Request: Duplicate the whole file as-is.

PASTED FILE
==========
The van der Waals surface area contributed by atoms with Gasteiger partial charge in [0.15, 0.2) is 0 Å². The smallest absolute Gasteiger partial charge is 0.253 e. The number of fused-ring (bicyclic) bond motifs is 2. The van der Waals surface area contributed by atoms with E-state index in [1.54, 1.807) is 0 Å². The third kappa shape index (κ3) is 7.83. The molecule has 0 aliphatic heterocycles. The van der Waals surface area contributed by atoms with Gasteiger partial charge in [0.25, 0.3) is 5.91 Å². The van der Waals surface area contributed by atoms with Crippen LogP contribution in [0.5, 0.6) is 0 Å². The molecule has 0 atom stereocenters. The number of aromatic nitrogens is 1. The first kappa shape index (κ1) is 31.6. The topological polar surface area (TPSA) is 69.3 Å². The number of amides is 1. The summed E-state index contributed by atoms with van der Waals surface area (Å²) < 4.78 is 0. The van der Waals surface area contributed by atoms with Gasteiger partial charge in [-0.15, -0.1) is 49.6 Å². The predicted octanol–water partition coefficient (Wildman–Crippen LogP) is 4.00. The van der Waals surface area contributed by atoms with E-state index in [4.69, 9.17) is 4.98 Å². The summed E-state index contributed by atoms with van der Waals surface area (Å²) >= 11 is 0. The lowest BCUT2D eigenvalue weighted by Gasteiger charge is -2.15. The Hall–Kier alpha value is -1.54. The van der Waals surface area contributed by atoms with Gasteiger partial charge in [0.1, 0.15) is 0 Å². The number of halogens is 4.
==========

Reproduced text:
The van der Waals surface area contributed by atoms with Gasteiger partial charge in [0.15, 0.2) is 0 Å². The smallest absolute Gasteiger partial charge is 0.253 e. The number of fused-ring (bicyclic) bond motifs is 2. The van der Waals surface area contributed by atoms with E-state index in [1.54, 1.807) is 0 Å². The third kappa shape index (κ3) is 7.83. The molecule has 0 aliphatic heterocycles. The van der Waals surface area contributed by atoms with Gasteiger partial charge in [0.25, 0.3) is 5.91 Å². The van der Waals surface area contributed by atoms with Crippen LogP contribution in [0.5, 0.6) is 0 Å². The molecule has 0 atom stereocenters. The number of aromatic nitrogens is 1. The first kappa shape index (κ1) is 31.6. The topological polar surface area (TPSA) is 69.3 Å². The number of amides is 1. The summed E-state index contributed by atoms with van der Waals surface area (Å²) < 4.78 is 0. The van der Waals surface area contributed by atoms with Gasteiger partial charge in [-0.15, -0.1) is 49.6 Å². The predicted octanol–water partition coefficient (Wildman–Crippen LogP) is 4.00. The van der Waals surface area contributed by atoms with E-state index in [4.69, 9.17) is 4.98 Å². The summed E-state index contributed by atoms with van der Waals surface area (Å²) >= 11 is 0. The lowest BCUT2D eigenvalue weighted by Gasteiger charge is -2.15. The Hall–Kier alpha value is -1.54. The van der Waals surface area contributed by atoms with Gasteiger partial charge in [0.1, 0.15) is 0 Å². The number of halogens is 4.